Treating Road Rash

The 2016 Olympic women’s and men’s road races were completed in Rio this past weekend.  It turned out to be a grueling race with several riders crashing on the descent of the final climb.

Assessing the Severity of Road Rash
Falling onto the pavement at high speeds is obviously a traumatic experience for both professional and novice riders alike.  After ensuring there are no severe injuries or broken bones, the next thing to evaluate is the severity of skin damage or road rash.  The level of skin injury can be classified into three degrees.

First Degree – Only the outer layer of skin (epidermis) is affected.  The skin will appear red but typically will not require extensive treatment.
Second Degree – The outer and portions of the inner layer (dermis) are affected.  The skin will appear discolored and moist.  Medical attention is required if the bleeding won’t stop, if there is a deep cut that requires stitches, or if any debris remains deeply embedded within the skin.
Third Degree – This is the most severe and affects all layers of the skin.  The loss of skin reveals underlying fat and connective tissue.  This level of injury requires immediate medical attention and may require a skin graft to heal properly.
Cleaning Road Rash
Road rash should be cleaned as quickly and thoroughly as possible to prevent infection.  This can be accomplished with a large amount of water or with a saline wound wash under moderate pressure.  Mild antibacterial soap may be used, but avoid hydrogen peroxide or rubbing alcohol as they may harm the skin and delay the healing process.  Use a clean washcloth or gauze to gently remove any dirt or debris.  Do not scrub vigorously as this may further damage the skin.  Once the wound has been cleaned and dried, it needs to be properly dressed.  Many over the counter wound care products are available.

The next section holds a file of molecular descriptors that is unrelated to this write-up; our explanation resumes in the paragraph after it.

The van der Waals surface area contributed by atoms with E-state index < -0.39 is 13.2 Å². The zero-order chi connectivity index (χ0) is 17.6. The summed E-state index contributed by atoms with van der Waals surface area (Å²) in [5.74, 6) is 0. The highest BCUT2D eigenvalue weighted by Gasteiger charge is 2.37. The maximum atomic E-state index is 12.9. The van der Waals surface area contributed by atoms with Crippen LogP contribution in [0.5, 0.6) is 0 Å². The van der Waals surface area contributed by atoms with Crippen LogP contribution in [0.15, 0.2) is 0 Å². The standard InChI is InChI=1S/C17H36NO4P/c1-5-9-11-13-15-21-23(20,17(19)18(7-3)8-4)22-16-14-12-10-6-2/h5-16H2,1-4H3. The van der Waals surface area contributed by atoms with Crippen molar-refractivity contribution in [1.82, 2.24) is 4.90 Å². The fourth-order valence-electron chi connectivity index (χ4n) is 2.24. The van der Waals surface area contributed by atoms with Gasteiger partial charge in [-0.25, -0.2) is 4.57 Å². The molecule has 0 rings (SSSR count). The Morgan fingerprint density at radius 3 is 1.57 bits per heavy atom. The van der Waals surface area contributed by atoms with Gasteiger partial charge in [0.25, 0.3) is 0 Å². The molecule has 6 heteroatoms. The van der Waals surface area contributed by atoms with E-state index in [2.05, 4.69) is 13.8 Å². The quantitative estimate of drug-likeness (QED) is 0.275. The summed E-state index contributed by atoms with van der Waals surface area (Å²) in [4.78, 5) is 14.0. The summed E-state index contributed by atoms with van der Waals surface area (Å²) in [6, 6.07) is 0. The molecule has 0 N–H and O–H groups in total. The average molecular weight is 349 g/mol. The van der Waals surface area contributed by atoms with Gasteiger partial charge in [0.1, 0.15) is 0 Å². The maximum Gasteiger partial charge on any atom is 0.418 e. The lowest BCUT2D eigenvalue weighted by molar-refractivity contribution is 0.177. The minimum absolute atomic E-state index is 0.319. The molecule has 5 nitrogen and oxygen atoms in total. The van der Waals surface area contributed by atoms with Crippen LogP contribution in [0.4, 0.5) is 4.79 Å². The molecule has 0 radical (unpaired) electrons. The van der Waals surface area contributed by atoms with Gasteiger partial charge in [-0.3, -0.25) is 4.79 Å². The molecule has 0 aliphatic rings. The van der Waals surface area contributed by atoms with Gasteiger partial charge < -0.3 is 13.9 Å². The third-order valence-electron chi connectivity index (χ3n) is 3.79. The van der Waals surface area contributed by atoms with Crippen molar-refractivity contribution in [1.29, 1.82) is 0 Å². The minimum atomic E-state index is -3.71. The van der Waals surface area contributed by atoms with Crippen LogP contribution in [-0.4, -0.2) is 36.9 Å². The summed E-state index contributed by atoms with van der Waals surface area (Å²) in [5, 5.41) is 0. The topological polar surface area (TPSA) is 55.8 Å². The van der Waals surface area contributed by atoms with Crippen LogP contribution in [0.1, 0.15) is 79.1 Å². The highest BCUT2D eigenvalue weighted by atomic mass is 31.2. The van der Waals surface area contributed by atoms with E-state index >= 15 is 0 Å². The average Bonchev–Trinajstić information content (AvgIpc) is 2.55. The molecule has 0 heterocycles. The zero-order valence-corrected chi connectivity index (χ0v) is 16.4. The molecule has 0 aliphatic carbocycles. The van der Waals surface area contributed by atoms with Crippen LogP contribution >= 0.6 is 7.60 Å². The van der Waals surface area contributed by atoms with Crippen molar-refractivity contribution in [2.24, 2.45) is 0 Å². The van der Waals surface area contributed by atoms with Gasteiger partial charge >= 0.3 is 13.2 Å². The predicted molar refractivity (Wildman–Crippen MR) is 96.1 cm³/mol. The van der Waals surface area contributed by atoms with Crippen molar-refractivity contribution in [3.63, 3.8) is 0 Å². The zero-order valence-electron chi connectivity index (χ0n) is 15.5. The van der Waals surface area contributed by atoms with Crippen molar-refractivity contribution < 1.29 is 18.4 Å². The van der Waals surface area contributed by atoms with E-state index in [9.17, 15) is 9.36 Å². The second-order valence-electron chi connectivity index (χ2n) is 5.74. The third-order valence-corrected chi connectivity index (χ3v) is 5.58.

Dressing Road Rash with Ointment and Bandages
A traditional dressing is comprised of a thin layer of antibiotic ointment (Neosporin or Bacitracin) with a nonstick gauze pad (Telfa).  This may be applied and changed at least once a day for one week or until a scab forms.  To avoid scarring, avoid prematurely removing any scabs.

Dressings that promote a moist environment improve the rate of healing and avoid the formation of a scab.  A semipermeable dressing (Tegaderm or Opsite) or a hydrocolloid dressing (DuoDerm) may be placed directly onto the wound without any ointment necessary.  These dressings may be changed every couple days depending on how much the wound drains.

Monitor Healing
During the healing process, inspect the wound daily.  Once the skin heals, use sunscreen and keep the area covered for at least a month.  New skin is sensitive to the sun and may permanently darken.

When your skin meets the road, a thin layer of clothing offers little protection and some damage to your skin is unavoidable.  Proper treatment of road rash will prevent infections and repair the skin allowing you to get back on the bike faster.  If your skin does not appear to be healing properly or if you have any concerns, consult your doctor.

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